However, in addition to the reasons for the resignation, the sources of our media believe that there are even more compelling reasons for such a major reshuffle. Both are political.
Moscow vs St. Petersburg
In order to fully understand the situation prevailing today around the chair of the Chief of the Main Directorate of the MIA for St. Petersburg and Leningrad Region, one needs to plunge into the past. For example, during the reign of (very short) Moscow protege Mikhail Sukhodolsky.
Ex-Head of St. Petersburg police Mikhail Sukhodolsky
The scandalous resignation of Mikhail Sukhodolsky took place with the direct participation of Sergey Umnov and his other deputies. The conflict between the Muscovite and the well-coordinated team of St. Petersburg people began almost immediately, in June, as soon as Sukhodolsky began his duties on the banks of the Neva river. The former omnipotent minister in St. Petersburg was disliked immediately. But despite all the shocking and monarchical management style, Mikhail Igorevich did not do anything contrary to the interests of the service. According to sources, his only mistake was an attempt to squeeze out of the Main Directorate people close to the former screwed up chief, Vladislav Piotrovsky. This group of close to the head officers continued, as they say, “by will” to oversee the business interests of the former chief and provide patronage to certain business circles, and even, as they said, to criminal clans. This was well known in Moscow, and therefore they appointed a “Varyag” to St. Petersburg. But “Varyag” Sukhodolsky faced a well-thought-out confrontation and was too politically weak to turn the tide in his favor. A group of deputies led by Sergey Umnov then won a decisive tactical victory. As you know, the situation has gone quite far, many even predicted a hand-to-hand fight, but in the end everything worked out.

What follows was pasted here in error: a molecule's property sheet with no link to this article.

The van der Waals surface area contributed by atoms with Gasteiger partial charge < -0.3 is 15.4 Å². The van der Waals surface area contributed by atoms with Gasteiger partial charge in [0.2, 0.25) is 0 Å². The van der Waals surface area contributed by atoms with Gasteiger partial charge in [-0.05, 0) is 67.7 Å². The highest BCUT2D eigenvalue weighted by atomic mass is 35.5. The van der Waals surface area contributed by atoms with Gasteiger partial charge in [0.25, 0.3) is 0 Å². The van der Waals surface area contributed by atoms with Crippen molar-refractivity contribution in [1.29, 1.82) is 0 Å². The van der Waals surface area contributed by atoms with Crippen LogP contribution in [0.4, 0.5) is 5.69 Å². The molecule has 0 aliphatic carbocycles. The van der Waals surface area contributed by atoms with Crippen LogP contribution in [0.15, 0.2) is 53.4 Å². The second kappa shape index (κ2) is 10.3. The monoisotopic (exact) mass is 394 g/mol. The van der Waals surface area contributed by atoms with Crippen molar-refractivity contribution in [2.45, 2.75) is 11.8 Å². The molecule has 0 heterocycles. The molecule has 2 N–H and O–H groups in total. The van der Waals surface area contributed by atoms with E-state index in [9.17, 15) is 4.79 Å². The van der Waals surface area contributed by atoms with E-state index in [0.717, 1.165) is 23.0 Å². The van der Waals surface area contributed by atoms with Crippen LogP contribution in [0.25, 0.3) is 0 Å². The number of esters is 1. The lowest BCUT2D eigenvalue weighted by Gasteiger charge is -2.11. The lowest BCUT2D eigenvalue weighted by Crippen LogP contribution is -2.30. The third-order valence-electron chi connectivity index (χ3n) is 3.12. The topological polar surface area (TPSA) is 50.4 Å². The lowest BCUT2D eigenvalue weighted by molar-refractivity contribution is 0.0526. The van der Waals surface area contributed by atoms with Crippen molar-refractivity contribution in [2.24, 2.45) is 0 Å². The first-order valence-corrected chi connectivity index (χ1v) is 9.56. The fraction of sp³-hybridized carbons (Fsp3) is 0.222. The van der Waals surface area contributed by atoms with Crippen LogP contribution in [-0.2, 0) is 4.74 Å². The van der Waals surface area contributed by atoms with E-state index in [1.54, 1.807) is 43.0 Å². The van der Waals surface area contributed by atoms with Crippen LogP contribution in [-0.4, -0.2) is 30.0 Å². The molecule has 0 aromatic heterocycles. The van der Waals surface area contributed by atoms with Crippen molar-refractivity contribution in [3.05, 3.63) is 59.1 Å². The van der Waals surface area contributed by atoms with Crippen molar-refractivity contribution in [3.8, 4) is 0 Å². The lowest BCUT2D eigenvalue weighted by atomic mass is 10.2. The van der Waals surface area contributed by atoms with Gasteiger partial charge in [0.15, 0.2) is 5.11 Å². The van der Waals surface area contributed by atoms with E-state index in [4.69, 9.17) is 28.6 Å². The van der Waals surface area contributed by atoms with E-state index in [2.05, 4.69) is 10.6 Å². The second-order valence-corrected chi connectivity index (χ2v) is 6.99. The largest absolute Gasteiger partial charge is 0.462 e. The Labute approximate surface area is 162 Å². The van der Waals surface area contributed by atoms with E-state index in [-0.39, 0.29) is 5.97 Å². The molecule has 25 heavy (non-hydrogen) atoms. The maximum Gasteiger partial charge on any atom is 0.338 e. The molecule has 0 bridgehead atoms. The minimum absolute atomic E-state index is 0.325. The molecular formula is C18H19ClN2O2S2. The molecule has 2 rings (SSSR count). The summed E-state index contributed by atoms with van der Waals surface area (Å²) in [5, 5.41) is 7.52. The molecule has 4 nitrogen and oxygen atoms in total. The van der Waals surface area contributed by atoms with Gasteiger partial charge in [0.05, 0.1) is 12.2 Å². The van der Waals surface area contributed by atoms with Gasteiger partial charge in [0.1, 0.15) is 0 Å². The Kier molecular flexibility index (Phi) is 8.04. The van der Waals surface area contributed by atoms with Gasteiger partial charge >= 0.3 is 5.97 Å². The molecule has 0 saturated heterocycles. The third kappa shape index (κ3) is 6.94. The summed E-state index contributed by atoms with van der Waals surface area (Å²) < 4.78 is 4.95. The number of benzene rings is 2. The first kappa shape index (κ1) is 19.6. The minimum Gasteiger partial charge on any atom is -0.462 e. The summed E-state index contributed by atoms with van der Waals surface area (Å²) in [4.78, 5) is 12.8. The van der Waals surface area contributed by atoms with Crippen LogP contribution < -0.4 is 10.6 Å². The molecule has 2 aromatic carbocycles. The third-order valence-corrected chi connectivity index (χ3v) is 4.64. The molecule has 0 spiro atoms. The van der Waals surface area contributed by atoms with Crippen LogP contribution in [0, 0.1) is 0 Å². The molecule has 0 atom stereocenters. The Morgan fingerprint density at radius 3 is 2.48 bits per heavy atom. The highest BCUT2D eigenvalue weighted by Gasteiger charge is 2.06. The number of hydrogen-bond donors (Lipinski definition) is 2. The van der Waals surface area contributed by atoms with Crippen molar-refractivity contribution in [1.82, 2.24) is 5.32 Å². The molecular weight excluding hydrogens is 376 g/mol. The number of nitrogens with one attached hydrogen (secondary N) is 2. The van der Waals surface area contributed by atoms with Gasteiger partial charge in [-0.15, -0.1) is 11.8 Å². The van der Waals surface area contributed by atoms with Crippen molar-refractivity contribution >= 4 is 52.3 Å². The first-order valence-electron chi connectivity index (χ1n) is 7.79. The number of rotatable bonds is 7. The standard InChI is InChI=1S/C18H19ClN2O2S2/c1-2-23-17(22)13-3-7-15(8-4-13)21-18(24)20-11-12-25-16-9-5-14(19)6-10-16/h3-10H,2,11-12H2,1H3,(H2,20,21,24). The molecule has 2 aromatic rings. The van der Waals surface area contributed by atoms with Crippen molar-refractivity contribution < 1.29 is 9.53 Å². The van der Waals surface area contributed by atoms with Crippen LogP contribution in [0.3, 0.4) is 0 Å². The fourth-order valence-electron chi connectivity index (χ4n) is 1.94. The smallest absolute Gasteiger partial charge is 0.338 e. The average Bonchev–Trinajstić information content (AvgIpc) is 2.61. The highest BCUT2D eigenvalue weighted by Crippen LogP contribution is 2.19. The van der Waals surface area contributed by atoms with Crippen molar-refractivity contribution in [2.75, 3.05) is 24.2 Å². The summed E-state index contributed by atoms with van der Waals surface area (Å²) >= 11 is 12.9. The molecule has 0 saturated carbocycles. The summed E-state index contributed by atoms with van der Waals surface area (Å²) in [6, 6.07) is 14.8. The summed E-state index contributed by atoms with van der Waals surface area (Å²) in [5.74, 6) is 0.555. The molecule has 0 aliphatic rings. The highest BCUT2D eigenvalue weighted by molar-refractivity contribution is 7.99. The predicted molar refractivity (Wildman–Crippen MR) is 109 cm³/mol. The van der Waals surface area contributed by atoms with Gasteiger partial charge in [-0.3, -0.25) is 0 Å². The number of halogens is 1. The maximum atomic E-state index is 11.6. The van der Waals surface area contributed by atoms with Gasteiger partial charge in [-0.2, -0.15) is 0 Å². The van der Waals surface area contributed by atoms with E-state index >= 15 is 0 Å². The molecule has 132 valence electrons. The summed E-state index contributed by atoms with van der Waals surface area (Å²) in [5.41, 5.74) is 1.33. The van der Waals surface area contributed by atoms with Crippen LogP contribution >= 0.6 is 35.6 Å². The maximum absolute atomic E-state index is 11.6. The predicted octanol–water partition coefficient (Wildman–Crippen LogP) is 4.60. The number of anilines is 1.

Sergey Umnov - still as Mikhail Sukhodolsky's deputy
Everything remained in its place, and Sergey Umnov assumed his rights as head of the Main Directorate with the full support of all personnel. In Moscow they could not ignore such force and ceased their attempts to place the Moscow creature in the chair of the head of the Main MIA Directorate for eternally revolutionary St. Petersburg. It should be noted that in his position, Sergey Umnov spent a record long time – 8 years.
During this time, he managed to demonstrate his power position to all the authorities in the city without exception. The former head of the city, Georgy Poltavchenko, did not usually enter into direct confrontation with him, despite numerous complaints from the deputies. As we have already written, at one time, the people's deputies were pretty tired of the head of the committee on legality and law and order, Leonid Bogdanov. This long-liver of Smolny in tandem with Sergey Umnov became the main enemy of the protesters. Everybody has complained about hard detentions by the police – defrauded real estate investors, journalists, and the opposition. The deputies unsuccessfully fought the bad tendency, but failed to get the final victory.